McDonald’s, once a tech laggard, becomes a digital sales leader

The burger giant’s total digital sales topped $2 billion in the U.S. last quarter, thanks to its loyalty program and continued growth in delivery. The result has big implications for the business.
McDonald's digital sales
Photograph: Shutterstock

Earlier this week, according to reports, Starbucks hired its new chief technology officer, Deb Lefevre. The move is notable not only because she takes over the technology helm for the world’s largest coffee chain, but because of the company she was recruited from: McDonald’s.

Not long ago, the idea that Starbucks would tap McDonald’s for its top technology executive would seem ludicrous. Starbucks, after all, is one of the most technology-forward companies in the world. McDonald’s, for much of recent history, has been a laggard.

But the past couple of years have changed that. The company has added a wealth of technology in recent years, from in-store kiosks to third-party delivery, mobile ordering, outdoor digital menu boards and now an increasingly popular loyalty program. The resulting digital sales helped carry the chain coming out of the pandemic and provide a potential growth avenue for some time.

Digital sales in the U.S. topped $2 billion in the first quarter—more, for instance, than the total system sales generated by In-N-Out last year. That represents about 20% of system sales during the period.

In its six biggest markets, including the U.S., digital sales topped $5 billion, or about 30% of sales. That was an increase of 60% from a year ago. Digital sales include kiosk sales, delivery and mobile ordering.

“Digital, in particular, is a tremendous opportunity for us,” CEO Chris Kempczinski told investors on Thursday. “In a world where the storefront of a McDonald’s restaurant can be the screen of a smartphone, we’re building stronger relationships with our customers, knowing what they like, how they like it, when they want it. It’s all a critical piece of our digital strategy, and the results of our efforts speak for themselves.”

McDonald’s technology push can be traced to 2017. That year, the company had franchisees remodel stores, adding kiosks inside. It also inked its groundbreaking deal with Uber Eats, a deal that helped usher in a massive restaurant industry push on third-party delivery.

To be sure, the company’s efforts have not been without controversies. The remodel demands in particular angered franchisees, as did a later technology fee. The company in 2019 spent $300 million for an artificial intelligence company, Dynamic Yield, that promised to put suggestive selling technology on its menu boards. It spent subsequent quarters boasting about the higher average check it generated. Yet some of McDonald’s projections didn’t turn out and the company sold Dynamic Yield to MasterCard for an undisclosed amount—suggesting it took a loss on the transaction.

Yet McDonald’s digital sales strategies are providing new avenues that add to its level of convenience while giving the company more information on its customers.

Third-party delivery has been an especially big win for the chain. McDonald’s, Kempczinski said, has become the largest quick-service delivery program in the world. The company plans to add delivery to its app, which will let it control the process, and it has inked new deals with several major providers to continue providing the service.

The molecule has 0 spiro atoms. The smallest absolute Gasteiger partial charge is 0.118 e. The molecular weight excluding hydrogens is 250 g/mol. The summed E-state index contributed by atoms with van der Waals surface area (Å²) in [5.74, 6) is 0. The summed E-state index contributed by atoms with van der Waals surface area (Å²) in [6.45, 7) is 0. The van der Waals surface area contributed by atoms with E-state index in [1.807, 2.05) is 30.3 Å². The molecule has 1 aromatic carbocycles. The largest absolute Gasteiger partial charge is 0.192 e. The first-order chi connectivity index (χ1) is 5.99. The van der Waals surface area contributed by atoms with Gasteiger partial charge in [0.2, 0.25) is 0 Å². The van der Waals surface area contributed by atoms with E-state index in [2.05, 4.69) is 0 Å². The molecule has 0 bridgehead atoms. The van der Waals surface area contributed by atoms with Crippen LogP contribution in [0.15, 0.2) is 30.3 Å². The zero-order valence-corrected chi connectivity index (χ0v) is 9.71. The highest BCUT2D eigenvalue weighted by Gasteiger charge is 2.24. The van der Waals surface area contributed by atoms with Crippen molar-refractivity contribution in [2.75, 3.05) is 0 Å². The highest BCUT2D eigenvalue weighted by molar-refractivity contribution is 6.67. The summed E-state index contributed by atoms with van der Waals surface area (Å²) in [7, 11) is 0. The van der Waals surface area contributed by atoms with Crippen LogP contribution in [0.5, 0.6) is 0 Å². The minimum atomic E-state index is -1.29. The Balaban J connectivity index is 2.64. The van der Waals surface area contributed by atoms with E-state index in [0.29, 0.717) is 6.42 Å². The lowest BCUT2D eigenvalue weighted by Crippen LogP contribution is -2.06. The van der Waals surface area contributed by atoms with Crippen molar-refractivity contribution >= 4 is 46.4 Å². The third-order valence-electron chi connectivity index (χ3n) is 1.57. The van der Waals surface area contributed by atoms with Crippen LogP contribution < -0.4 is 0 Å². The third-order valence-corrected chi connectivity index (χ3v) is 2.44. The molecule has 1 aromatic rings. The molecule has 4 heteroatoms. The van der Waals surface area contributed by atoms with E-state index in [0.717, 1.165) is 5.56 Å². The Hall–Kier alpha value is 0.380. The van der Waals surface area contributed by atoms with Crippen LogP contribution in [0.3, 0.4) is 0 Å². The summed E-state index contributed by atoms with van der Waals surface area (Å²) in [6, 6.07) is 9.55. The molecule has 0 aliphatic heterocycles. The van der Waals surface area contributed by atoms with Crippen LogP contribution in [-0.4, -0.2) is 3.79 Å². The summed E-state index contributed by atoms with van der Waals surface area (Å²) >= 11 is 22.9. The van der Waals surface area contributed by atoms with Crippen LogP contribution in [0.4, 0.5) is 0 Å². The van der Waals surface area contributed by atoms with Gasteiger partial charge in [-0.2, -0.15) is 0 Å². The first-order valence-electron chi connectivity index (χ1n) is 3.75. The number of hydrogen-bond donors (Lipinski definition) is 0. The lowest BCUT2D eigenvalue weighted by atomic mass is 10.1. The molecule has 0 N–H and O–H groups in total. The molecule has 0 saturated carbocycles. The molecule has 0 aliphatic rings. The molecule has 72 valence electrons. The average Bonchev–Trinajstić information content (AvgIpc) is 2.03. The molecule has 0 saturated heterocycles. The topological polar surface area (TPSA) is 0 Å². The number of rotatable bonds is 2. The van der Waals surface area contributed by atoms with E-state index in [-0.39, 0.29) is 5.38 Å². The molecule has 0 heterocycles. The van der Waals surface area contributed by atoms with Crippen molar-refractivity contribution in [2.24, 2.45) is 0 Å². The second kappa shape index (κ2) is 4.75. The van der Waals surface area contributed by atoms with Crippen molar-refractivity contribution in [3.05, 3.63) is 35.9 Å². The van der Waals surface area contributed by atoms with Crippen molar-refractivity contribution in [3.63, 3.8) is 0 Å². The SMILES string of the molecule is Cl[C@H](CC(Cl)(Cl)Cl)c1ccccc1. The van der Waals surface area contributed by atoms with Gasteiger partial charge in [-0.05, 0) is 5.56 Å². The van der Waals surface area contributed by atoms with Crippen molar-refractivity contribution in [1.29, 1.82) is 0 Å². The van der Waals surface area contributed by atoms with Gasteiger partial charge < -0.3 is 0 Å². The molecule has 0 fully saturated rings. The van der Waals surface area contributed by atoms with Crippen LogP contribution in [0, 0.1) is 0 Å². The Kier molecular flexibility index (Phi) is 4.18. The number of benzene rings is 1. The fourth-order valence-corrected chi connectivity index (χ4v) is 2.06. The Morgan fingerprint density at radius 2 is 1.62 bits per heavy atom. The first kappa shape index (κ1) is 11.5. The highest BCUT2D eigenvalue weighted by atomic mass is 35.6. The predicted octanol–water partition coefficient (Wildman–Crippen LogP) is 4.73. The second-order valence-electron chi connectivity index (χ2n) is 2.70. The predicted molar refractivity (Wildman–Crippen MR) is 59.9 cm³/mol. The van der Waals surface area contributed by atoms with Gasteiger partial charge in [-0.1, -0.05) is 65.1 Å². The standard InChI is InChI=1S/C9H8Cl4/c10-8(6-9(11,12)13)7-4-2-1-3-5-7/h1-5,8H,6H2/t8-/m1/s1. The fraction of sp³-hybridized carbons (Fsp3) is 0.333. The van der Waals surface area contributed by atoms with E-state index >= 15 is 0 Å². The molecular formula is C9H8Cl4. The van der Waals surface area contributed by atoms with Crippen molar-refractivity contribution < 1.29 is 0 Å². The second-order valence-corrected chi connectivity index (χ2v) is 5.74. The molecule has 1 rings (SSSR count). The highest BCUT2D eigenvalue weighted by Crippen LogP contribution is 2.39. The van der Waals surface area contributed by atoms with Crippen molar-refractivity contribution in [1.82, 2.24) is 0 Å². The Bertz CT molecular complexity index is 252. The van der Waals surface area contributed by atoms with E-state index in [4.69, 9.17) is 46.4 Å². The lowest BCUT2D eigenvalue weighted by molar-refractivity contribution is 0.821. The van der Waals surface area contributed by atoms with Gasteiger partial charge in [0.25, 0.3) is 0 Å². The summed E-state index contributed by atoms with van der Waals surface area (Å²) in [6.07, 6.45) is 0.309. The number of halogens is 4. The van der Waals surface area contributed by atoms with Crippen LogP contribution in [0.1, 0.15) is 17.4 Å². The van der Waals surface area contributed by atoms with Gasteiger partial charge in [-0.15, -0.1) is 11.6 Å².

Maybe more important: Delivery sales continue to increase, even as consumers shift to more normalized behavior. “Despite things kind of reopening, delivery is still growing and is a significant part of the business,” Kempczinski said, noting that the experience in the U.S. is consistent with other markets around the world.

Delivery and mobile ordering have given McDonald’s important new sales avenues. In the U.S., delivery is behind other markets in large part because of the number of drive-thrus the brand has. Yet McDonald’s relative proximity to the majority of Americans could make that business particularly lucrative for some time.

Mobile ordering, meanwhile, has soared in popularity during the pandemic. This is particularly true as more chains deal with long lines, either inside or in the drive-thru, and consumers realize they’re a good option for getting food.

McDonald’s is particularly bullish about loyalty, however. McDonald’s debuted its MyMcDonald’s Rewards program last year. The program already has 26 million active users in the U.S. just nine months since its debut. The company used a number of incentives to get customers to sign up for the program and is aggressively expanding the effort into other global markets.

For the chain, MyMcDonald’s Rewards is about getting customers to come in more frequently. The company can market directly to consumers with offers and other strategies that convince them to visit. “We’ve always viewed loyalty as a frequency play,” Kempczinski said, noting that about 80% of the U.S. population visits one of the chain’s restaurants at least once a year. “We don’t have a big reach opportunity at McDonald’s. Our opportunity is always about driving frequency.”

Executives said MyMcDonald’s Rewards was key to a quarter when its same-store sales grew 3.5%%—growth that came on top of strong growth the same quarter a year ago.

McDonald’s executives believe this growth will only continue. For a brand that relies heavily on convenience, that’s a potentially valuable avenue for sales for years to come.

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